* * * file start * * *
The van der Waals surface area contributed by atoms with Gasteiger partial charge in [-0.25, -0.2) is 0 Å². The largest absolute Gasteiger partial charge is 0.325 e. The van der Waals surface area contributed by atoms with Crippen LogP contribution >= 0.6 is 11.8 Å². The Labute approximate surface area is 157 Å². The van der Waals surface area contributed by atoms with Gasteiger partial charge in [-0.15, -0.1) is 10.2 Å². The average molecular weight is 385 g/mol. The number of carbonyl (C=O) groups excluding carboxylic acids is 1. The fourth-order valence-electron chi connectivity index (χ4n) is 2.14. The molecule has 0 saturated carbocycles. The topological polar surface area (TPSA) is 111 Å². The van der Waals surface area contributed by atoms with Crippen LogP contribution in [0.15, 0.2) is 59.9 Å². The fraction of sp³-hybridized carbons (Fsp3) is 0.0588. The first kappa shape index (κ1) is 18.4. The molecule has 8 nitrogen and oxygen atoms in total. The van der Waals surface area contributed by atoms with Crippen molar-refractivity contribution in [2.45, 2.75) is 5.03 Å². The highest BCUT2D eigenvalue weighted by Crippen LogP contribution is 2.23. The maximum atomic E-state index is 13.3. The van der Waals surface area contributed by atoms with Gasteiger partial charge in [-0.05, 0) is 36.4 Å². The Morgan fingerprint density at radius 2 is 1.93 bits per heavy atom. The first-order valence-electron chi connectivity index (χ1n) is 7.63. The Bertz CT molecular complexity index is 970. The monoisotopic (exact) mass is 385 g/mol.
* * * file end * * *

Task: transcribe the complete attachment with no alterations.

The van der Waals surface area contributed by atoms with Gasteiger partial charge in [-0.25, -0.2) is 0 Å². The largest absolute Gasteiger partial charge is 0.325 e. The van der Waals surface area contributed by atoms with Crippen LogP contribution >= 0.6 is 11.8 Å². The Labute approximate surface area is 157 Å². The van der Waals surface area contributed by atoms with Gasteiger partial charge in [-0.15, -0.1) is 10.2 Å². The average molecular weight is 385 g/mol. The number of carbonyl (C=O) groups excluding carboxylic acids is 1. The fourth-order valence-electron chi connectivity index (χ4n) is 2.14. The molecule has 0 saturated carbocycles. The topological polar surface area (TPSA) is 111 Å². The van der Waals surface area contributed by atoms with Crippen LogP contribution in [0.15, 0.2) is 59.9 Å². The fraction of sp³-hybridized carbons (Fsp3) is 0.0588. The first kappa shape index (κ1) is 18.4. The molecule has 8 nitrogen and oxygen atoms in total. The van der Waals surface area contributed by atoms with Crippen molar-refractivity contribution in [2.45, 2.75) is 5.03 Å². The highest BCUT2D eigenvalue weighted by Crippen LogP contribution is 2.23. The maximum atomic E-state index is 13.3. The van der Waals surface area contributed by atoms with Gasteiger partial charge in [-0.05, 0) is 36.4 Å². The Morgan fingerprint density at radius 2 is 1.93 bits per heavy atom. The first-order valence-electron chi connectivity index (χ1n) is 7.63. The Bertz CT molecular complexity index is 970. The monoisotopic (exact) mass is 385 g/mol.